The companies have until July 1 to notify current customers if they change their plans and decide to pull out of the market. But if they follow through, the situation that developed last August when Aetna pulled out of Pinal County, leaving it without a plan for 2017, will be avoided. Blue Cross stepped in and offered coverage in Pinal County, sparing an estimated 8,000 to 10,000 customers from being left without individual insurance.
Blue Cross sells in 13 mainly rural counties and will maintain a similar set of plans next year as it currently offers. Health Net filed to again sell plans in Pima and Maricopa County.
Whether the two remaining Arizona providers would stick it out has been an open question, closely watched by health care insiders. Tara Plese, a spokeswoman for Arizona Alliance for Community Health Centers, said her group spoke regularly with the insurers and believed they would stay.
“We had some assurances that they would do so,” Plese said Tuesday.
Losing either of the companies would have been catastrophic for the insurance exchanges created under the Affordable Care Act. Iowa is scrambling to come up with a way to keep the only remaining provider selling in that state after three other insurers decided they would leave that market. Several counties in Missouri, Ohio and Washington state have no insurer for next year.
Pricing information hasn’t been released by the companies or the Department of Insurance, which will release proposed increases above 10 percent next month and all pricing by early-October. This year, the average premium in Arizona before subsidies nearly doubled, from $324 a month last year to $611 a month.
Those price boosts had varying effects, mainly because many people were shielded from them because of tax subsidies that increase with rates. But the number of people who signed up for insurance this year in Arizona who don't qualify for subsidies that can cover much of the cost of insurance plunged by 23 percent, according to an analysis of federal data released in March done by the University of Arizona health insurance expert Dr. Daniel Derksen. Meanwhile, signups by people who get subsidies went up by 3 percent.
The total number of Arizonans who received subsidies went up from 75 percent last year to 86 percent this year, according to data released by the federal Centers for Medicare and Medicaid Services on Monday.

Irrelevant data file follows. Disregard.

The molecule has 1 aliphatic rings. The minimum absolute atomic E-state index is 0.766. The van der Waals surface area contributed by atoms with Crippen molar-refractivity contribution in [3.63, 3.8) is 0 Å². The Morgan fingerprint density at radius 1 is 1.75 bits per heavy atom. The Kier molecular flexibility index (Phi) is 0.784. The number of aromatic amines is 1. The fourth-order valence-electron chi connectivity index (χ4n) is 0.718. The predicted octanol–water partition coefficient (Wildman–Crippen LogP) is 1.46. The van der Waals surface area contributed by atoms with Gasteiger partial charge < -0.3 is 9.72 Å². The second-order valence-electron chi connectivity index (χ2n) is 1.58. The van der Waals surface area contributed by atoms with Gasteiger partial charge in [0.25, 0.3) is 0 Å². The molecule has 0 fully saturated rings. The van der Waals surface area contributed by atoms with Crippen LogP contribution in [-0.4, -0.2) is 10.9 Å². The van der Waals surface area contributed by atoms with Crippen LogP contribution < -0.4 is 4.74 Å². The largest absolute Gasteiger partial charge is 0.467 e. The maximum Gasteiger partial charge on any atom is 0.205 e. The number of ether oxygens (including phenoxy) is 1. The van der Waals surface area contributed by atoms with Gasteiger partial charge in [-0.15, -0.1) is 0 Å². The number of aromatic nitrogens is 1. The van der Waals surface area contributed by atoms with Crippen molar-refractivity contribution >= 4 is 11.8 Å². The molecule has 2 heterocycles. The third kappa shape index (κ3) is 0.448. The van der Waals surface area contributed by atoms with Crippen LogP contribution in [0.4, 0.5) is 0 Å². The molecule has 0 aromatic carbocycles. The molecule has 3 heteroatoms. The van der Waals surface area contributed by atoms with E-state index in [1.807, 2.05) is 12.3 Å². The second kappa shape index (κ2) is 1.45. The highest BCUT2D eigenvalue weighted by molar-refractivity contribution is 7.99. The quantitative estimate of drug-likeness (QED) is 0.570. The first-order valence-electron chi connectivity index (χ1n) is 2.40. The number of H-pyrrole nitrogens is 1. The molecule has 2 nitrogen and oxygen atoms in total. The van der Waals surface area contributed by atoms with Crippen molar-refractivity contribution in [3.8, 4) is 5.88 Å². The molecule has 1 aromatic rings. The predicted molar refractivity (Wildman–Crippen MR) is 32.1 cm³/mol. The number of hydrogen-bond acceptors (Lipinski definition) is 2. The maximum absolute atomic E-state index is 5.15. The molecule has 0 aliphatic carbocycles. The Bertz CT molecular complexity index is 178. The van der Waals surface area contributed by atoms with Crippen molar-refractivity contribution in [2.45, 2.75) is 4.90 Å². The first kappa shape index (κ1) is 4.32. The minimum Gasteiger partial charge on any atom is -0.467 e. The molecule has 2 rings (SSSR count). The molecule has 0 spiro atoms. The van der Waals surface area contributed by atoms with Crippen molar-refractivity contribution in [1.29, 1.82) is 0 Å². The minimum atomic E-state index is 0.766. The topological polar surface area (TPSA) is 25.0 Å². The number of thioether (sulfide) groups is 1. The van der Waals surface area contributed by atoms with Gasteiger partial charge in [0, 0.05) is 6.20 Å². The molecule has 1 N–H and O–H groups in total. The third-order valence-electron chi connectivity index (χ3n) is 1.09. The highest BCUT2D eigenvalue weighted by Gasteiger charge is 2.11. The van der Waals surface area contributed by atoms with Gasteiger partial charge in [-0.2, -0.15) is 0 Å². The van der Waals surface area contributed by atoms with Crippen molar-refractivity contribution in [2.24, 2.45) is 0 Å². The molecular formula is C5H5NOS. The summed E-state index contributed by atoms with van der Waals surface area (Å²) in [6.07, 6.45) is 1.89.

The fate of those subsidies and of cost-sharing payments to insurers to help offset costs for lower-income customers is in doubt because of an effort to replace the Obama-era law with a new Republican-backed health plan. A proposal that passed the House is now being reworked in the Senate.
The agency said in a news release that affordability was effecting enrollment, pointing to the number of consumers who chose insurance plans during the most recent open enrollment period and then didn't pay the premiums. About 16 percent of the people who chose plans nationally didn't "effectuate" that coverage by paying the needed premiums.
In Arizona, the number was much higher. At the close of open enrollment, 196,000 people had chosen a plan in Arizona. But numbers released by the government show only about 140,000 paid the premium, a drop-off of 28 percent. State enrollment topped out at about 171,000 early last year.
Grants to allow first responders and members of other key community sectors to administer a drug or device approved or cleared under the Federal Food, Drug, and Cosmetic Act for emergency treatment of known or suspected opioid overdose.
Geographic coverage: Nationwide
Application Deadline: Jul 31, 2017
The Georgetown University Center for Children and Families (CCF) Rural Health Policy Project released Medicaid in Small Towns and Rural America: A Lifeline for Children, Families, and Communities. This report resulted from analysis by researchers from Georgetown and the University of North Carolina Rural Health Research Program and examined "how the role of Medicaid has changed over time in 46 states with small-town and rural populations."